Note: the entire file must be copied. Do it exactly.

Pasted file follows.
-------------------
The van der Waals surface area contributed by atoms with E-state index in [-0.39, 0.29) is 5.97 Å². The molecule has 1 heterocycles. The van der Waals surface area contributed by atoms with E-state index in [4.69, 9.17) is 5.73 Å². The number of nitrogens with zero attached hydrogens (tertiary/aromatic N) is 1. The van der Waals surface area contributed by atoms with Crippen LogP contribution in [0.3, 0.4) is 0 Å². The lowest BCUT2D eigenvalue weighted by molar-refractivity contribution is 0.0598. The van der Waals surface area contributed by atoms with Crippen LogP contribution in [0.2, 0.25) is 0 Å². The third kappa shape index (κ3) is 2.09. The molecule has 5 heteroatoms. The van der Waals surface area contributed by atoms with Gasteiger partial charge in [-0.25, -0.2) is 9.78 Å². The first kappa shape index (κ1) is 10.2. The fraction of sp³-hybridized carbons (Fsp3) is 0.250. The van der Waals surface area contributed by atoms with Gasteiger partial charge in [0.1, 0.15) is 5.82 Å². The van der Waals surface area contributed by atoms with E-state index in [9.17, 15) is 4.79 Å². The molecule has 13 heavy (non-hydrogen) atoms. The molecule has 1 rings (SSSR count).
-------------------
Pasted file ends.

The van der Waals surface area contributed by atoms with E-state index in [-0.39, 0.29) is 5.97 Å². The molecule has 1 heterocycles. The van der Waals surface area contributed by atoms with E-state index in [4.69, 9.17) is 5.73 Å². The number of nitrogens with zero attached hydrogens (tertiary/aromatic N) is 1. The van der Waals surface area contributed by atoms with Crippen LogP contribution in [0.3, 0.4) is 0 Å². The lowest BCUT2D eigenvalue weighted by molar-refractivity contribution is 0.0598. The van der Waals surface area contributed by atoms with Crippen LogP contribution in [0.2, 0.25) is 0 Å². The third kappa shape index (κ3) is 2.09. The molecule has 5 heteroatoms. The van der Waals surface area contributed by atoms with Gasteiger partial charge in [-0.25, -0.2) is 9.78 Å². The first kappa shape index (κ1) is 10.2. The fraction of sp³-hybridized carbons (Fsp3) is 0.250. The van der Waals surface area contributed by atoms with Gasteiger partial charge in [0.1, 0.15) is 5.82 Å². The van der Waals surface area contributed by atoms with E-state index in [9.17, 15) is 4.79 Å². The molecule has 13 heavy (non-hydrogen) atoms. The molecule has 1 rings (SSSR count).